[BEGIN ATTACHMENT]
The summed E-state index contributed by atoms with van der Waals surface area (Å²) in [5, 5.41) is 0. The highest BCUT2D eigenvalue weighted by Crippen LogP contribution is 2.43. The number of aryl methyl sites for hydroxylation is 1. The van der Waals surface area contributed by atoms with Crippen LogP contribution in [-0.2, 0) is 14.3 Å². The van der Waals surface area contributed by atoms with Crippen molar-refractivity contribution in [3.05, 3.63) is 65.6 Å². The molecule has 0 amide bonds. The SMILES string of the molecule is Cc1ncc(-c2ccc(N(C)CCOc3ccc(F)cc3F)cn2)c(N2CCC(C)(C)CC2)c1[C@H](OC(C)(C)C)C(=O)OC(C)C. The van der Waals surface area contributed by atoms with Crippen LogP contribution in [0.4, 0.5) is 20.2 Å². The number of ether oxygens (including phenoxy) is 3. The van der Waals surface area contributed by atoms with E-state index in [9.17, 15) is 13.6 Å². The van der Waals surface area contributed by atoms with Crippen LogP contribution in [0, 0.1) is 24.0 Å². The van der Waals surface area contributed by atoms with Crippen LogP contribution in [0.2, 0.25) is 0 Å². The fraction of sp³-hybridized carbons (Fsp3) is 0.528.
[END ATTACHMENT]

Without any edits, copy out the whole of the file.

The summed E-state index contributed by atoms with van der Waals surface area (Å²) in [5, 5.41) is 0. The highest BCUT2D eigenvalue weighted by Crippen LogP contribution is 2.43. The number of aryl methyl sites for hydroxylation is 1. The van der Waals surface area contributed by atoms with Crippen LogP contribution in [-0.2, 0) is 14.3 Å². The van der Waals surface area contributed by atoms with Crippen molar-refractivity contribution in [3.05, 3.63) is 65.6 Å². The molecule has 0 amide bonds. The SMILES string of the molecule is Cc1ncc(-c2ccc(N(C)CCOc3ccc(F)cc3F)cn2)c(N2CCC(C)(C)CC2)c1[C@H](OC(C)(C)C)C(=O)OC(C)C. The van der Waals surface area contributed by atoms with Crippen LogP contribution in [0.4, 0.5) is 20.2 Å². The number of ether oxygens (including phenoxy) is 3. The van der Waals surface area contributed by atoms with E-state index in [9.17, 15) is 13.6 Å². The van der Waals surface area contributed by atoms with Crippen LogP contribution in [0, 0.1) is 24.0 Å². The van der Waals surface area contributed by atoms with Crippen LogP contribution in [0.2, 0.25) is 0 Å². The fraction of sp³-hybridized carbons (Fsp3) is 0.528.